Breast Abscess 

A breast abscess is a common condition where a cyst fills up with fluid and becomes infected. It is usually accompanied by swelling, heat and pain to a localized area on the breast. If antibiotics are unsuccessful in treating the abscess, the doctor may have to drain it with a surgical procedure to promote healing.

Women in the 18 to 50 year age range often experience breast abscesses. 1 in 10 women who are breastfeeding get an infection known as mastitis. About 3% of these women, despite antibiotic treatment for mastitis, develop breast abscesses. This article contains information to help you recognize symptoms, what causes it, and what treatment is available. As always, if you experience symptoms it is important to contact your physician for advice.

Causes of Breast Abscess

The most common cause of a breast abscess is an infection known as mastitis. This infection causes the breast to become inflamed and leads to a breast abscess. Things that cause inflammation of the breast include:

  • Breastfeeding and blockage of the milk ducts. This also includes breast engorgement in women who have decided not to breastfeed and shortly after birth the milk comes in but there is no let-down of milk produced.
  • Infection in the breast due to bacteria entering milk ducts i.e. nipple piercings, dry cracked nipples, etc.
  • Smokers can get periductal mastitis (cigarette smoke damages the ducts near the nipple)
  • Bacterial overgrowth in the milk ducts whether breastfeeding or not

One important note is that breast abscess is most often seen in breastfeeding mothers, but studies show that they are increasing in non-breastfeeding women. The cause of this is the increase may be attributed to MRSA or methicillin resistant staphylococcus aureus infections.

Signs of Breast Abscess

Breast abscesses begin by the breast tissue becoming inflamed. The inflammation is known as mastitis. At this stage, you may have pain and swelling in the breast. Some women even run a low-grade fever. Other symptoms include:

  • Itching around the nipple area or the abscess itself
  • Tender nipples
  • Breast engorgement
  • Discharge from the nipple
  • Enlarged lymph nodes

After a short period of inflammation, the infection becomes “full-blown” and symptoms increase. You may have a green, yellow discharge that flows out of the nipple or actual abscess. You may begin to feel generally sick and your fever may increase. Since this is a bacterial infection, your body will begin to send white blood cells to fight off the infection. The tissue around the infection becomes hardened and forms a lump called an abscess.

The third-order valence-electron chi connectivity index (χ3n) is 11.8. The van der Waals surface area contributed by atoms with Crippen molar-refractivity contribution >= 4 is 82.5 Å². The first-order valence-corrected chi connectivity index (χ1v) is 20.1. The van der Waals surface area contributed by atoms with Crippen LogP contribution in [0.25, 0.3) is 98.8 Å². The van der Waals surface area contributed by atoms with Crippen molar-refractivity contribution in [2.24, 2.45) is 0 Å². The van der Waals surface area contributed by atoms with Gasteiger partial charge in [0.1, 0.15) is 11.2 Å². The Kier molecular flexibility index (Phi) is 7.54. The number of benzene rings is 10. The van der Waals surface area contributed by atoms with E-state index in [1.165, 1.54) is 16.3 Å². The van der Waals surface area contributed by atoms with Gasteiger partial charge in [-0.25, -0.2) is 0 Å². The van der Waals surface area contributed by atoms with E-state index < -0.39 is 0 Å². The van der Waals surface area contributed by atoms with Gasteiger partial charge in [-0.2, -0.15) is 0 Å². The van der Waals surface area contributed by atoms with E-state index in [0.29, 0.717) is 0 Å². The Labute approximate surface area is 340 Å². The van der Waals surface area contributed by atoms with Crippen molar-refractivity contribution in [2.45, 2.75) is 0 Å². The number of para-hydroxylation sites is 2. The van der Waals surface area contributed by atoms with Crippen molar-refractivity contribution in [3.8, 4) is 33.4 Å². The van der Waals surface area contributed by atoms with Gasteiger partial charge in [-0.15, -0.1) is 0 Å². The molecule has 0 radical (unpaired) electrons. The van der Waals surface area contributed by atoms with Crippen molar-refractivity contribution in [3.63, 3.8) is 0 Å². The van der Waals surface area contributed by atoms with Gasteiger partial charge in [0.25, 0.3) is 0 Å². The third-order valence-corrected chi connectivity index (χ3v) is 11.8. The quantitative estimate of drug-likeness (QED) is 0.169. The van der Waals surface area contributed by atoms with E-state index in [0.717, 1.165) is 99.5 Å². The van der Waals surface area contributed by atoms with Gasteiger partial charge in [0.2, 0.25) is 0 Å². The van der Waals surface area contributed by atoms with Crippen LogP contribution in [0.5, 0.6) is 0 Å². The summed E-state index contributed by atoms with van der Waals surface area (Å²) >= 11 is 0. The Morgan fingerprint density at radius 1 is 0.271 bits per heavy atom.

When to See aDoctor

The breast infection that causes a breast abscess is most often staph. This can be very serious if the bacteria enter the bloodstream. If you experience tender breasts, redness, swelling, or feelheat, swollen lymph nodes under your armpit, you need to see a doctor right away.

You need to call 911 or go to your nearest emergency room if you have any of the following:

  • Fever over 101°F
  • If you lose consciousness or are confused
  • If you faint
  • Lethargy
  • Low output of urine
  • Trouble breathing
  • Rapid breathing

These are symptoms of a bloodstream infection known as sepsis. Sepsis can cause multi-organ failure and severe complications.

How to Deal with Breast Abscess

Breast abscess treatment depends on the level of infection and how large the abscess is. Your doctor will take a history from you, check your vital signs and possibly order tests. Then you may have the following treatments.

Small Breast Abscesses

For a small abscess the doctor will most likely put you on antibiotics. If you are breastfeeding, you should continue to breastfeed to keep the milk flowing through the ducts. The infection will not hurt your baby.

Large Breast Abscesses

For a large abscess the treatment is pretty much the same as for a small abscess. The doctor will put you on antibiotics and encourage you to breastfeed. In addition, you may need to have the abscess drained. They do this with an ultrasound machine and small needle inserted into the abscess to pull off excess fluid.

Regardless of how large the abscess is, it is very important to finish all antibiotic treatment even if you feel better and the abscess shrinks in size. This prevents the bacteria from becoming resistant and causing a more severe infection.

How to Prevent Breast Abscess

  • If you are breastfeeding, make sure you are breastfeeding on schedule and try not to skip any feedings. This will prevent blocked milk ducts and bacteria build up. If you already have an abscess, continue to breastfeed to keep the milk flowing through the ducts. This will not hurt your baby. If it hurts to breastfeed, use a good quality pump to drain the milk from your breast and feed your baby off the breast that does not hurt.
  • Keep the skin around your nipples clean and dry to prevent bacteria.
  • Use a good moisturizer on your nipples to prevent cracking.
  • Massage your breasts gently but firmly.
  • If you recently had a baby and have decided not to breastfeed, your breasts may become engorged. To relieve pressure, get into a hot shower and let the water run over your breasts to help them let-down some milk.